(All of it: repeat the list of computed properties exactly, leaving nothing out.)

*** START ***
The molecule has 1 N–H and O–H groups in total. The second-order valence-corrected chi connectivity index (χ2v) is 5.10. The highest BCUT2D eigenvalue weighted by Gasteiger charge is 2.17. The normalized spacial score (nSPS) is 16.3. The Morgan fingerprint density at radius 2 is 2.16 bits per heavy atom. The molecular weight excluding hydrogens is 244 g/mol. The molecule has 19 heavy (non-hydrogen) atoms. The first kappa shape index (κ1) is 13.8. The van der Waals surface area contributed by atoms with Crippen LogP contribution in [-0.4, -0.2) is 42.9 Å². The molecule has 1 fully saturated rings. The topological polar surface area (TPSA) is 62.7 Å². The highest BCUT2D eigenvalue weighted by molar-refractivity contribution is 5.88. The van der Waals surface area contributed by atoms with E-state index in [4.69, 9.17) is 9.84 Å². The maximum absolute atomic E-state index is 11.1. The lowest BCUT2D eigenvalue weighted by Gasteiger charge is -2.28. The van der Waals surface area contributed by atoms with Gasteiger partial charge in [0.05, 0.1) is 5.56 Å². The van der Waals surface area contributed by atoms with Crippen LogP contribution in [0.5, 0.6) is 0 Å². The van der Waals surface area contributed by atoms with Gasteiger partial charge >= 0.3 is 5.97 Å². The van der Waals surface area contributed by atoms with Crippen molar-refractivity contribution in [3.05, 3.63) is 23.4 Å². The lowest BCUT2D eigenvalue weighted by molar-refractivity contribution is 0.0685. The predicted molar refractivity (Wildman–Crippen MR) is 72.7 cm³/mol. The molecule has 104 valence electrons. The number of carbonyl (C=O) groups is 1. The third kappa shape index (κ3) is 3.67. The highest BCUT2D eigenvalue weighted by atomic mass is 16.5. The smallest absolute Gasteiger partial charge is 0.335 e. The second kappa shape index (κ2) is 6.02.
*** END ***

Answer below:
The molecule has 1 N–H and O–H groups in total. The second-order valence-corrected chi connectivity index (χ2v) is 5.10. The highest BCUT2D eigenvalue weighted by Gasteiger charge is 2.17. The normalized spacial score (nSPS) is 16.3. The Morgan fingerprint density at radius 2 is 2.16 bits per heavy atom. The molecular weight excluding hydrogens is 244 g/mol. The molecule has 19 heavy (non-hydrogen) atoms. The first kappa shape index (κ1) is 13.8. The van der Waals surface area contributed by atoms with Crippen LogP contribution in [-0.4, -0.2) is 42.9 Å². The molecule has 1 fully saturated rings. The topological polar surface area (TPSA) is 62.7 Å². The highest BCUT2D eigenvalue weighted by molar-refractivity contribution is 5.88. The van der Waals surface area contributed by atoms with E-state index in [4.69, 9.17) is 9.84 Å². The maximum absolute atomic E-state index is 11.1. The lowest BCUT2D eigenvalue weighted by Gasteiger charge is -2.28. The van der Waals surface area contributed by atoms with Gasteiger partial charge in [0.05, 0.1) is 5.56 Å². The van der Waals surface area contributed by atoms with Crippen LogP contribution in [0.5, 0.6) is 0 Å². The van der Waals surface area contributed by atoms with Gasteiger partial charge >= 0.3 is 5.97 Å². The van der Waals surface area contributed by atoms with Crippen molar-refractivity contribution in [3.05, 3.63) is 23.4 Å². The lowest BCUT2D eigenvalue weighted by molar-refractivity contribution is 0.0685. The predicted molar refractivity (Wildman–Crippen MR) is 72.7 cm³/mol. The molecule has 104 valence electrons. The number of carbonyl (C=O) groups is 1. The third kappa shape index (κ3) is 3.67. The highest BCUT2D eigenvalue weighted by atomic mass is 16.5. The smallest absolute Gasteiger partial charge is 0.335 e. The second kappa shape index (κ2) is 6.02.